Poetry Club Dreams Big


Poetry Club is one of the most recognized clubs on campus that continues to evolve with each semester. The club gained popularity when Class of 2014 student, Dan Snyder, ran the group around Fall 2010. Former member of the Nichols English department, Professor Samantha Libby, also helped to build up the club and inspired students with her own poetry and feedback.

Now senior English majors, Marquice Jackson and Ian Sotoloff, who have expanded and diversified the organization, lead the club. Poetry Club frequently puts on poetry slams and open mic nights where anyone can read their work. So far this semester, Japanese slam poet G. Yamazawa has visited the campus and a small poetry slam was held on Jan 30. G. Yamazawa has been featured on the Button Poetry YouTube channel with nearly 400,000 views.

“Poetry Club has become more of a safe haven for students to vent, write, or just sit down and absorb the poetry,” Marquice explains.

The club has big ideas for some future events and collaborations. With the help of poetry club advisor, Katie Moulton, the club is forming a partnership with Bartlett High School. This will allow Bartlett students to attend poetry related events on campus, and Nichols members will be allowed to judge student poetry competitions at Bartlett High School.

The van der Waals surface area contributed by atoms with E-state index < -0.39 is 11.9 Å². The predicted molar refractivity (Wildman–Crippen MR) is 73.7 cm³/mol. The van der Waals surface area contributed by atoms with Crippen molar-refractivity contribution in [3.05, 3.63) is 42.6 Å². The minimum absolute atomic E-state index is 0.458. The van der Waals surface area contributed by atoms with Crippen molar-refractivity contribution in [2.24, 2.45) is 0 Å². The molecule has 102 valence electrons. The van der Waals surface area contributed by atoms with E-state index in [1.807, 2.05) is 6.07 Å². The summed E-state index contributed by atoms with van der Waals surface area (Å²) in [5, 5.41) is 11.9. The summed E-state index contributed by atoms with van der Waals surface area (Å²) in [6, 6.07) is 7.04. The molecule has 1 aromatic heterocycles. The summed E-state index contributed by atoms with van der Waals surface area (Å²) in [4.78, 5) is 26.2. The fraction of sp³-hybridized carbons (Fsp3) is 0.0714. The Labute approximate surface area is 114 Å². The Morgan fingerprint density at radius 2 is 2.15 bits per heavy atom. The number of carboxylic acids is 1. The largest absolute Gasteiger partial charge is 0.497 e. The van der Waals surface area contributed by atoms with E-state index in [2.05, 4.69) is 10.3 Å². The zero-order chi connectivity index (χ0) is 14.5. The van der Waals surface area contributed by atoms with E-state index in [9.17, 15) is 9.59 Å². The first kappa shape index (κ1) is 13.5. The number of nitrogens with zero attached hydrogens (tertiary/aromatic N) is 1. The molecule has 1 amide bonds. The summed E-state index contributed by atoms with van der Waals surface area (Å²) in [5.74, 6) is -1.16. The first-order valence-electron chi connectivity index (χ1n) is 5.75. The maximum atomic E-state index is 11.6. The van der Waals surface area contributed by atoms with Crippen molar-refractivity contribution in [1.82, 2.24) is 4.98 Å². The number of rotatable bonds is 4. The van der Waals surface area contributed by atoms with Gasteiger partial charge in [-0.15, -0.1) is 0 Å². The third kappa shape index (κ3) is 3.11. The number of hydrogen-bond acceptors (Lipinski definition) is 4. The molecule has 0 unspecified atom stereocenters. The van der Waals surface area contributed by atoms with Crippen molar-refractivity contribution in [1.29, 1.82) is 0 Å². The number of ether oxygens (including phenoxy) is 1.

Junior economics major, Robert Beauvoir, describes what club meetings are like. “It’s a really cool environment that motivates me to practice my writing.”

Upcoming on-campus events include a celebration of National Poetry Month. Poetry Club and the English department will be presenting their poetry in the library on April 18. There are also plans for the club to put on a show with Dream Junkies on April 13. Dream Junkies are a hip-hop group from southern California who have opened for popular artists such as Snoop Dogg and Wu-Tang Clan.

Marquice is satisfied with how diverse the club has become. There are members of every ethnicity who are free to write about any topic in any form. Most common styles of poetry used are free verse and spoken word. Popular themes include fear, family, success, sex, and many controversial topics.

This year there are 25 members of the Poetry Club with about 10-15 students performing regularly at open mic nights and slams. New members are always welcome and club meetings are every Thursday at 3:30 in Fels, room 323.

Leave a Reply